In "I Feel Lucky," Mary Chapin Carpenter sings, “Hey, the stars might lie, but the numbers never do.”

Well, maybe. Since there are different ways of looking at numbers, let’s look at the COVID data from a couple of different angles. First, what changes are taking place around the country? Looking at the time frame from April 10-24, 16 states are increasing in numbers of COVID cases. The highest? Oregon at 51% with average daily cases of 776 or 18 cases per 100,000 (100K) population.

The second thing to look at is spread since 18 per 100K is not spread evenly around the state. Hot spots are Klamath County with 66 per 100K and Grant County with 60. Baker County stands at 37, Deschutes (home to Bend) at 34 and Crook at 31. Multnomah with the largest population due to the city of Portland, may have the most cases, but stands at just 18 in 100K. Wallowa County with 176 (as of May 3) cases stands at six.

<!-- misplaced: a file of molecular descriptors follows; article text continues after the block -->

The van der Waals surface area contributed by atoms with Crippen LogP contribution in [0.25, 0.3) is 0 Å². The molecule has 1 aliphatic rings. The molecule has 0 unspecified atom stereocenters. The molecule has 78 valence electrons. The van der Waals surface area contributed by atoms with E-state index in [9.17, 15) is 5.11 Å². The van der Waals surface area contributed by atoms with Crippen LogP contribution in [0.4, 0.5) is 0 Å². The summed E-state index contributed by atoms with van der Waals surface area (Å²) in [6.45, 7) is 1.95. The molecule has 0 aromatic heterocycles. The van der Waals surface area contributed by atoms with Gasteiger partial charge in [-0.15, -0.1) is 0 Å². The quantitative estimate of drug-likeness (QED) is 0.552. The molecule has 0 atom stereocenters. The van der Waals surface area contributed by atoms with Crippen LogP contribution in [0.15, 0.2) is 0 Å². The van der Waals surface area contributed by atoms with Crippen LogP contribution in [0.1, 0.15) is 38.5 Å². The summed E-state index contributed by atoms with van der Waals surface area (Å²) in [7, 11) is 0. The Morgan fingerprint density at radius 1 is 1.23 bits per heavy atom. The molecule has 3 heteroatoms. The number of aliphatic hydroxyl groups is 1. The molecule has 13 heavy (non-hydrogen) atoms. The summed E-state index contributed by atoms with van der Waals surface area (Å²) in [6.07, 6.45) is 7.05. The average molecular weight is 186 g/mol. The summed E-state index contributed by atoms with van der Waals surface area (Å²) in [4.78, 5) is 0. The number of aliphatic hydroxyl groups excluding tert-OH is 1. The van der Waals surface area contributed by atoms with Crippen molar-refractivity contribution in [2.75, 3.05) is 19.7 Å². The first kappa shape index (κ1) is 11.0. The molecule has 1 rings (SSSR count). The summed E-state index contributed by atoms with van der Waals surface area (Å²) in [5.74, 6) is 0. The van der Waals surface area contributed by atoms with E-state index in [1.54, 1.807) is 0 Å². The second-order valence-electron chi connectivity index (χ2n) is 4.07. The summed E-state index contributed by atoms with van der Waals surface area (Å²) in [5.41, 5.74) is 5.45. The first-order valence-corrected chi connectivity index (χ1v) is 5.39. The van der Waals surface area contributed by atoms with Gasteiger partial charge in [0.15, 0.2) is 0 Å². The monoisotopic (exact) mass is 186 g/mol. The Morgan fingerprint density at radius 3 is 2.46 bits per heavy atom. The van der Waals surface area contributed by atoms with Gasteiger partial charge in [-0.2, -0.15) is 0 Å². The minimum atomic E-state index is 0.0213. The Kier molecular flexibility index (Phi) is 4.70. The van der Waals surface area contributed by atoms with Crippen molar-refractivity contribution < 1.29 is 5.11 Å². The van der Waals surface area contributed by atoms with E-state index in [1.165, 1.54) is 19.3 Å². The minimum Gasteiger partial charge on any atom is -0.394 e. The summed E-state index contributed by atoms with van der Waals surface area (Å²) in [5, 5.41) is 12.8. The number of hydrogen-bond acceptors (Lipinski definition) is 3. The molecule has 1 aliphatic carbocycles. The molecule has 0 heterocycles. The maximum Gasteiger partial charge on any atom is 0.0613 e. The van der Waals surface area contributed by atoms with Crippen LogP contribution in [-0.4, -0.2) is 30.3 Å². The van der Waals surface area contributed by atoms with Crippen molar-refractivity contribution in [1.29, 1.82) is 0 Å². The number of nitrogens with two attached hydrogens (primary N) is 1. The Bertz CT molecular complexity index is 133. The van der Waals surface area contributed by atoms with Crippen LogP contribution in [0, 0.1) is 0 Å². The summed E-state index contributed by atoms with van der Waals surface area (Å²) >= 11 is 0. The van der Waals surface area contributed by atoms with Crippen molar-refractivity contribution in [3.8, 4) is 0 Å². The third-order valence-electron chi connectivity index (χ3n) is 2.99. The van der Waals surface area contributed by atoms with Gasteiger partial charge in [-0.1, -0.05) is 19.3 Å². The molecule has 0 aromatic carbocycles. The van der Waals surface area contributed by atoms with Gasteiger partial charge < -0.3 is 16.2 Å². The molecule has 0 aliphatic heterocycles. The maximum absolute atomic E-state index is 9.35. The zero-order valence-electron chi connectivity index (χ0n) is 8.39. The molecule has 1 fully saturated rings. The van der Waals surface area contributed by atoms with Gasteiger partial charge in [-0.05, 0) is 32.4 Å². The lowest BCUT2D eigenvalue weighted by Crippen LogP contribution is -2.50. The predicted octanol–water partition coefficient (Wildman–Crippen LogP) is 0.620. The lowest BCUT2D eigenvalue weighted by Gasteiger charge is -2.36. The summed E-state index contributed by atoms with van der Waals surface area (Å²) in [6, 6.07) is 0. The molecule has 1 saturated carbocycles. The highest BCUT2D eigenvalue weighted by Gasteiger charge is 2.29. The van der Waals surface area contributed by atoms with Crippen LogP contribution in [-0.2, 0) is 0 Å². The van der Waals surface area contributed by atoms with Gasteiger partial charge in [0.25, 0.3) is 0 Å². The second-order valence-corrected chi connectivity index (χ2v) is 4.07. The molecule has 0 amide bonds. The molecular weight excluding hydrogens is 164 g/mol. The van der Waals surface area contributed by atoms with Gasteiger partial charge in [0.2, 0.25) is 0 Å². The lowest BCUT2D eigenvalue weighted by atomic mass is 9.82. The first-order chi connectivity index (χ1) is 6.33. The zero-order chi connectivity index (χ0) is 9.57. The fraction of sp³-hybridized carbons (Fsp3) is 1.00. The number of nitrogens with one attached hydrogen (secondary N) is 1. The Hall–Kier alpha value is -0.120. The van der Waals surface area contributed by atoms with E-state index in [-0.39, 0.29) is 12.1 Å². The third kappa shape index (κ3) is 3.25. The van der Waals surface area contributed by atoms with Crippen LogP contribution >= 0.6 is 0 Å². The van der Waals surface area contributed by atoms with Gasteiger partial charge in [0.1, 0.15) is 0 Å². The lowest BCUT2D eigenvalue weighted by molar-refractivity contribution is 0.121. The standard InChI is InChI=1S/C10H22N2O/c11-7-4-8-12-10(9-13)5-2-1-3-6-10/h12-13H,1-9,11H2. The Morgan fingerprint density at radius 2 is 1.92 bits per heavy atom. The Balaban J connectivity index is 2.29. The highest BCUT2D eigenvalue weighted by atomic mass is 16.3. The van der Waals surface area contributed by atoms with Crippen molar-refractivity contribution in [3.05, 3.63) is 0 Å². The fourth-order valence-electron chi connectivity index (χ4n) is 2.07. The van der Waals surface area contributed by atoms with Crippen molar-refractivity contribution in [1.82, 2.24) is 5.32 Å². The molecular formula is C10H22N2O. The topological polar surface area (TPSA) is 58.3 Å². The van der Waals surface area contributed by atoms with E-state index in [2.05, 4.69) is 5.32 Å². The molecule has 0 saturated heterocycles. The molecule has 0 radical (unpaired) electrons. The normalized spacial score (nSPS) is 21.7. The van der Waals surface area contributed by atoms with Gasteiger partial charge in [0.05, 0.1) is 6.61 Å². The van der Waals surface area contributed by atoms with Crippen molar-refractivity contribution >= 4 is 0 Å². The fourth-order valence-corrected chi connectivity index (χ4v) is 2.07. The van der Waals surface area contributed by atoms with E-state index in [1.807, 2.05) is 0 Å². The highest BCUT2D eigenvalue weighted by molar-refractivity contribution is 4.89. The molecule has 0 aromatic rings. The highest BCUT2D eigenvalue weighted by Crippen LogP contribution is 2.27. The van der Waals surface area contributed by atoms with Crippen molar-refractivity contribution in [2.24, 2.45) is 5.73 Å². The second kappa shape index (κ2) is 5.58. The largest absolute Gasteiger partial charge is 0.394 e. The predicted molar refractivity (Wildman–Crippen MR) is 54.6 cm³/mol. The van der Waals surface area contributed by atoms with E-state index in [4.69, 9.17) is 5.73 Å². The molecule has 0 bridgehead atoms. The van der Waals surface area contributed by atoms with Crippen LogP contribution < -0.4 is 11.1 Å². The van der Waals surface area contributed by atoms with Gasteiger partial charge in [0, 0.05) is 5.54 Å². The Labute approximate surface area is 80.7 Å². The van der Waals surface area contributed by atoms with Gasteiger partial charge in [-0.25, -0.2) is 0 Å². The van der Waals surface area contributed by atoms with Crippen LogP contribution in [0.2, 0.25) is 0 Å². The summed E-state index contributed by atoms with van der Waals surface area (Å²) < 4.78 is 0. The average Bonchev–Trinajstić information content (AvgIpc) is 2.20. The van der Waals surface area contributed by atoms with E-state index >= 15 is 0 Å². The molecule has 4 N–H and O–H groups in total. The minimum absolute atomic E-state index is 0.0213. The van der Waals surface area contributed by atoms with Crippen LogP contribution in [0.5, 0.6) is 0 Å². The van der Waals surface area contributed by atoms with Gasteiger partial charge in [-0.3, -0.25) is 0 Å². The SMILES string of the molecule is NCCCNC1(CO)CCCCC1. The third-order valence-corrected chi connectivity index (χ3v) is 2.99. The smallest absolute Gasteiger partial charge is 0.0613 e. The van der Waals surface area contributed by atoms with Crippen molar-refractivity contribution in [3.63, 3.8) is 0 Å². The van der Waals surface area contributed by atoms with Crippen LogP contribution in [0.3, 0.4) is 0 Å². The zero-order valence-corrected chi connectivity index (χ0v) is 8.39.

A third part of the picture comes into focus when looking at percentage of increase in cases in 14 days. Crook County may have had only eight new cases a day, but that’s a 253% increase. Wasco was second highest with a 186% increase and Marion third at 120%. Overall, the U.S. rate of infection dropped 12%: one state remained the same, while 34 states and D.C decreased their numbers: Oklahoma saw an astounding 54% drop, Vermont 42%, Idaho 28%, Michigan 26%. These are numbers we should all strive for.

And what of death rates? Due to better understanding of the needs of hospitalized patients, death rates are dropping around the country. The average daily death rate was 717.6 for a percentage of 0.22 per 100K. Oregon averages 3.4 deaths per day for 0.08 per 100K. Since the beginning of the pandemic, Wallowa County has had five deaths. With a population of approximately 7,200, that means a statistically low number. But these deaths are not statistics, they are our loved ones, our friends, our neighbors. Let’s work hard to get to zero infections and zero loss of life.

By going back to the basics, we can do it — by washing our hands frequently, keeping our distance, wearing a mask, getting the vaccine. The freedom of our family, friends, neighbors and fellow citizens to live a healthy, COVID-free life depends on the steps we all take to keep them safe.

Catherine Matthias

Joseph

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